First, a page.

For a more resilient food system, look to nutrient recycling

Data suggests cities should look at more than food waste to achieve circularity


Can we, as a society, recycle the nutrients needed to grow our food? Sally Brown explores the question in a new article on BioCycle. Here are some fascinating facts from the piece:

  • Each person throws away more than 200 pounds of food waste each year in the U.S.
  • It takes about 14.5 pounds of nitrogen and 2.5 pounds of phosphorous to grow all of the non-animal related crops needed to feed each person per year.
  • If each person composted all their food waste, the resulting compost would have 1.3 pounds of nitrogen and 0.2 pounds of phosphorous each year. That’s less than 10% of the nitrogen needed to keep each person fed!
  • “Composting [food waste] is wonderful — you know I believe that,” Brown writes. “But in terms of nutrient capture, it is time to talk toilets.”
  • In contrast to food waste, the 14.5 pounds of nitrogen and 2 pounds of phosphorous in bodily waste generated by each person per year is very close to the nutrients needed to feed each person. As Brown phrases it, “Those numbers are remarkably close to the amount of N (14.5 pounds) and P (2 pounds) we need each year to grow food. And it all goes down the sewer.”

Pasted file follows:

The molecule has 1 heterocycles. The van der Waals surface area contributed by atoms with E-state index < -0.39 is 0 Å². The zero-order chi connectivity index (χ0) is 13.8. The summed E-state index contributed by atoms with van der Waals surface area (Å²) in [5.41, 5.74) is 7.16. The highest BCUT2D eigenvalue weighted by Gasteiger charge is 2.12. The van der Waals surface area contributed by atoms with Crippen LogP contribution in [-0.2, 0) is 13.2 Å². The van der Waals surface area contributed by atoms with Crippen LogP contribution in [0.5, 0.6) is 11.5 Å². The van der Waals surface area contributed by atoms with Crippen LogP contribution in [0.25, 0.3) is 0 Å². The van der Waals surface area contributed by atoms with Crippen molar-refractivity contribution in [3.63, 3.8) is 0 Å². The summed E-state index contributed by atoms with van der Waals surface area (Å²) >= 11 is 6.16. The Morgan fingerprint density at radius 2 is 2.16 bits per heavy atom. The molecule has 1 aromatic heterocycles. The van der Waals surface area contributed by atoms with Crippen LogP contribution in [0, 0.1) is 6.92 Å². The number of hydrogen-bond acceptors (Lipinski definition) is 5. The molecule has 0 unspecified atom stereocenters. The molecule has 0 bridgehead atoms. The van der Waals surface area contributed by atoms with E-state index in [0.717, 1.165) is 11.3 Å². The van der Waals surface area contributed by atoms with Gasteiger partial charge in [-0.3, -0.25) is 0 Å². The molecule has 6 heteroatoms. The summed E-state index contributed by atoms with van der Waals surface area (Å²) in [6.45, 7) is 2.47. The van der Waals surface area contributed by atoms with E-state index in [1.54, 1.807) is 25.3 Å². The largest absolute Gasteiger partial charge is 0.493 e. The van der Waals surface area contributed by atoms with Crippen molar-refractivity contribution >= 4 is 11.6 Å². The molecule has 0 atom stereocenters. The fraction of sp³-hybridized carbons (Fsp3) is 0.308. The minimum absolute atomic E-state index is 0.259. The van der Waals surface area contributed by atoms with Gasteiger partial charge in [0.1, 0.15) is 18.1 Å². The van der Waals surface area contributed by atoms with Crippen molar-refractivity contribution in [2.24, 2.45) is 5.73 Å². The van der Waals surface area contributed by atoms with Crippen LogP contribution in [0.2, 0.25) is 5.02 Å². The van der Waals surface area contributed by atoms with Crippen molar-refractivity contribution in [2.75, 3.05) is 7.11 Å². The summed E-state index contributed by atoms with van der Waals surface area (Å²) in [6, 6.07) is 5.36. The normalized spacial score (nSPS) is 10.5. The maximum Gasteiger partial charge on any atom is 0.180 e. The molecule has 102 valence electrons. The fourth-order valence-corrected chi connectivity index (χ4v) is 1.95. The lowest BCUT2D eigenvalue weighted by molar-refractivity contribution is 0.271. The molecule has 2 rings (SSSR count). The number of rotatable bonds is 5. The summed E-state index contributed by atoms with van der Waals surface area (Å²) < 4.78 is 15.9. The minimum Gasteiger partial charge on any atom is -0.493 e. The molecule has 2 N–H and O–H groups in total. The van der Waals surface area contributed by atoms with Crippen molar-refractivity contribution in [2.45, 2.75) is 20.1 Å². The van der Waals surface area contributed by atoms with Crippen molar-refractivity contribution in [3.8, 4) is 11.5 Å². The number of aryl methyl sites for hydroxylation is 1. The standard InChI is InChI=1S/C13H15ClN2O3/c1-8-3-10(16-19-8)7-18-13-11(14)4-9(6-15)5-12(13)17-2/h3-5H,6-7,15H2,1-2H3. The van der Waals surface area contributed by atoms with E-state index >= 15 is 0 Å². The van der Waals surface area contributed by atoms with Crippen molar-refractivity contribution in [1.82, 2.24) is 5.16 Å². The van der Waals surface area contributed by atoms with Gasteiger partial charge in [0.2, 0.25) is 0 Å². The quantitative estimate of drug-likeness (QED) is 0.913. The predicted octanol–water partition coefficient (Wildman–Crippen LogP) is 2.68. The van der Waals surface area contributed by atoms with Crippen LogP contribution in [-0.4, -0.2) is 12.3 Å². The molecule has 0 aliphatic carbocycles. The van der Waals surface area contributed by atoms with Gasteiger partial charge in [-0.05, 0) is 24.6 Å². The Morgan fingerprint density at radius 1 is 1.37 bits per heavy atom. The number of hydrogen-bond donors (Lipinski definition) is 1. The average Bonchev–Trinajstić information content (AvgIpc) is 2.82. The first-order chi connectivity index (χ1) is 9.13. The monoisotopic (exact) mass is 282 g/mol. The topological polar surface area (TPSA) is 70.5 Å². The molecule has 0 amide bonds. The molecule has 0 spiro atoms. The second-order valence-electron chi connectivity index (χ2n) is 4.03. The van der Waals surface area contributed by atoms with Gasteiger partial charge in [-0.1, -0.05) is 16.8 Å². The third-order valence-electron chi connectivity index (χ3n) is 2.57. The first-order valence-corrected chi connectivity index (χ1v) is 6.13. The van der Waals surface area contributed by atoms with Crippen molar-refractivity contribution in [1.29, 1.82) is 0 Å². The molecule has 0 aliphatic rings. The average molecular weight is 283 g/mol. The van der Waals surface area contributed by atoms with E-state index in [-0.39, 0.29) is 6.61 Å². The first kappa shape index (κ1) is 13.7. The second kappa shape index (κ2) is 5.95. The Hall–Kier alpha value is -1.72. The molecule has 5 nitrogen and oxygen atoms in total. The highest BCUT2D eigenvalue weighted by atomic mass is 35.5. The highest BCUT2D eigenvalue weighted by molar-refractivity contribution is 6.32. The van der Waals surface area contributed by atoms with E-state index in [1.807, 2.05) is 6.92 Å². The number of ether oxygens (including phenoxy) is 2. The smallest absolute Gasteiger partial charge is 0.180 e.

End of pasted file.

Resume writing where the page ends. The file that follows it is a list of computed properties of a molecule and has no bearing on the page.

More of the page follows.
• Municipal wastewater treatment plants capture a fraction of the nitrogen and phosphorous sent down the toilet via biosolids. Nonetheless, biosolids bring us much closer to nutrient self-sufficiency than food waste composting alone, and that is why wastewater treatment systems, biosolids, and land application can be keys to circularity.

If wastewater treatment plants are going to capture more of the nutrients we need to grow food, that will mean more biosolids. More biosolids will entail more beneficial use (like conversion to fertilizer, compost, or anaerobic digestion).

Denali is here to make it happen. We work with hundreds of municipalities across the U.S. to manage biosolids. Click here to learn more.

Photo caption: Pipes carry wastewater into a treatment plant. Research suggests that cities should harness the value of their wastewater by better utilizing biosolids in order to become more nutrient self-sufficient.